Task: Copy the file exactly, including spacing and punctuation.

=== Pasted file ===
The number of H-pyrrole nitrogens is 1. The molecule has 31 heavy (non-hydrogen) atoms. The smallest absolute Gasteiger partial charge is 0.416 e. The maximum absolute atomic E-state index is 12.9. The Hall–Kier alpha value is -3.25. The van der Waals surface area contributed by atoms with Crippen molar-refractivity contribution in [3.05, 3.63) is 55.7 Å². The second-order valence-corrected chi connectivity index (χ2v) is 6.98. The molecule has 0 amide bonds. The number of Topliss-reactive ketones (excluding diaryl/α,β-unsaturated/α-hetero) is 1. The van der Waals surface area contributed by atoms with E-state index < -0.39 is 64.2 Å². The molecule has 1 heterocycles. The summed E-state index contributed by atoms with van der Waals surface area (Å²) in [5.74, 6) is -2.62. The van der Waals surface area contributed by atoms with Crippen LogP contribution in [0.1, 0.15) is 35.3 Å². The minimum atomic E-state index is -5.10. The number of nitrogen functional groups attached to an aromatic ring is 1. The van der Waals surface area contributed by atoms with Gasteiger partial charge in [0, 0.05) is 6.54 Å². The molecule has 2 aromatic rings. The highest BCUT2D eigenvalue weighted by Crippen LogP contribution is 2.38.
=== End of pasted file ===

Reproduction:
The number of H-pyrrole nitrogens is 1. The molecule has 31 heavy (non-hydrogen) atoms. The smallest absolute Gasteiger partial charge is 0.416 e. The maximum absolute atomic E-state index is 12.9. The Hall–Kier alpha value is -3.25. The van der Waals surface area contributed by atoms with Crippen molar-refractivity contribution in [3.05, 3.63) is 55.7 Å². The second-order valence-corrected chi connectivity index (χ2v) is 6.98. The molecule has 0 amide bonds. The number of Topliss-reactive ketones (excluding diaryl/α,β-unsaturated/α-hetero) is 1. The van der Waals surface area contributed by atoms with E-state index < -0.39 is 64.2 Å². The molecule has 1 heterocycles. The summed E-state index contributed by atoms with van der Waals surface area (Å²) in [5.74, 6) is -2.62. The van der Waals surface area contributed by atoms with Crippen LogP contribution in [0.1, 0.15) is 35.3 Å². The minimum atomic E-state index is -5.10. The number of nitrogen functional groups attached to an aromatic ring is 1. The van der Waals surface area contributed by atoms with Gasteiger partial charge in [0, 0.05) is 6.54 Å². The molecule has 2 aromatic rings. The highest BCUT2D eigenvalue weighted by Crippen LogP contribution is 2.38.